Complex Regin Cyber-Spy Malware Steals Data, Leaves Little Evidence

Antivirus firms have investigated the platform for years but failed to find exploits, command-and-control servers or the attacker's identity.

espionage platform

Online spies using an espionage platform, known as Regin, have had significant success at infiltrating systems in Russia, Saudi Arabia and other countries, without leaving much trace, according to antivirus firms.

Since at least 2008, and perhaps as early as 2003, unknown adversaries have used the Regin platform to create multi-stage malware attacks that have compromised systems and stolen data from telecommunications firms, government officials, multinational agencies, financial and research institutions, and individuals. Antivirus firms used superlatives to describe the platform and its ability to create sophisticated and customized malware to conduct whatever types of operations are necessary.

"Regin is an extremely complex piece of software that can be customized with a wide range of different capabilities which can be deployed depending on the target," Symantec stated in a report published on Nov. 23. "Its stealth combines many of the most advanced techniques that we have ever seen in use."

Regin is not a specific piece of malware, or a campaign targeting a group of common targets, but a ""platform, which researchers have not seen, to create malware for specific attacks or operations. The malware used in those operations left behind evidence that security researchers used to piece together information about the platform that created them.

The modularity of the code is one advanced technique that made investigations more difficult. Different modules were used to attack each target and were delivered in five stages with all five stages encrypted using a single key. Because different operations used different keys, investigators had to hope to find all five stages on the same system or find systems that had been infected with malware using the same key, Liam O'Murchu, senior development manager for security response at Symantec, told eWEEK.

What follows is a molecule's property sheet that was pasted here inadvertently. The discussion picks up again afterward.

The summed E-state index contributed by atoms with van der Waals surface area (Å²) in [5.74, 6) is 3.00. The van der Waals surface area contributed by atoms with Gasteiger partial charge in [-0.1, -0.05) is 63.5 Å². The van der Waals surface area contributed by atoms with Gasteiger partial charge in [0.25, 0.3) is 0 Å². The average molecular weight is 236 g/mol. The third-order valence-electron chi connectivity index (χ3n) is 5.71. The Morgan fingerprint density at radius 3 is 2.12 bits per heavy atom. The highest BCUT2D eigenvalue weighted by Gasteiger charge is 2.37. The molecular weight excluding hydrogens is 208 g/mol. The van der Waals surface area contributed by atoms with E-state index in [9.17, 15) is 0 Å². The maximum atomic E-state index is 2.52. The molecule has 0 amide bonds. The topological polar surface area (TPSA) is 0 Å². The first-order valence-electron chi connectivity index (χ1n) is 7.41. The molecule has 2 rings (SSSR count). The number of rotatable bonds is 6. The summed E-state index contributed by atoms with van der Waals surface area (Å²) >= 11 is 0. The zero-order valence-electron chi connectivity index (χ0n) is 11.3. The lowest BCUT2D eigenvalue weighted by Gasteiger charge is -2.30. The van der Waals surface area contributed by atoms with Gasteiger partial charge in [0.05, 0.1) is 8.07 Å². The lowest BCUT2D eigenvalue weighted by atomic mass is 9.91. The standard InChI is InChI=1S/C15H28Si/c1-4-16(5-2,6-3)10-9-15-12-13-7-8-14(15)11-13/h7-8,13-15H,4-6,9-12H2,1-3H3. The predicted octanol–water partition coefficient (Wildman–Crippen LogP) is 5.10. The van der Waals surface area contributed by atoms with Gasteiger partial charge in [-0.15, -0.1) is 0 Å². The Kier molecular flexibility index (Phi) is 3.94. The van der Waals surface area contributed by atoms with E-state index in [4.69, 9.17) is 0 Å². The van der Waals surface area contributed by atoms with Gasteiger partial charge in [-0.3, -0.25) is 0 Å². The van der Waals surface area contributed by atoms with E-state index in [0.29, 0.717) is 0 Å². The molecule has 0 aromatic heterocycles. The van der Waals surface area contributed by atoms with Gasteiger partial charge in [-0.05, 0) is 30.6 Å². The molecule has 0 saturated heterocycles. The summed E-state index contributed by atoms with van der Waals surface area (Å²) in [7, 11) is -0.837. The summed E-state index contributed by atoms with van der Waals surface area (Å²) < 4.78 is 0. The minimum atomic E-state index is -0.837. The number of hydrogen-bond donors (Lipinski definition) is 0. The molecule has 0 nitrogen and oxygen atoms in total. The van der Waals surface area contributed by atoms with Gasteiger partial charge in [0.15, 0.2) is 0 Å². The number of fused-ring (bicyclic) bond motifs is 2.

"It did thwart things quite a bit, not because the encryption was difficult to get by but because you have to recover all these stages at the same time in order to decrypt them," he said. "The key changes from version to version and from sample to sample."

Symantec first began investigating malware connected to the Regin platform in the fall of 2013. The company was not the first. Russian antivirus firm Kaspersky Lab became aware of the attack tool in the spring of 2012 while F-Secure claims it had researched the attack since 2009.

The Regin platform stores code in encrypted virtual file systems to better hide the information from security software. The platform also creates malware that can monitor the GSM networks used by cellular phones.

"In today's world, we have become too dependent on mobile phone networks, which rely on ancient communication protocols with little or no security available for the end user," Kaspersky Lab stated in its analysis. "Although all GSM networks have mechanisms embedded which allow entities such as law enforcement to track suspects, there are other parties which can gain this ability and further abuse them to launch other types of attacks against mobile users."

The sophistication of its techniques puts Regin in the same category, if not above, the likes of Stuxnet, Flame and Snake/Turla, three of the most advanced threats seen to date, according to security firm F-Secure.

"As always, attribution is difficult with cases like this," F-Secure stated. "Our belief is that this malware, for a change, isn't coming from Russia or China."

Robert Lemos

Robert Lemos

Robert Lemos is an award-winning freelance journalist who has covered information security, cybercrime and technology's impact on society for almost two decades. A former research engineer, he's...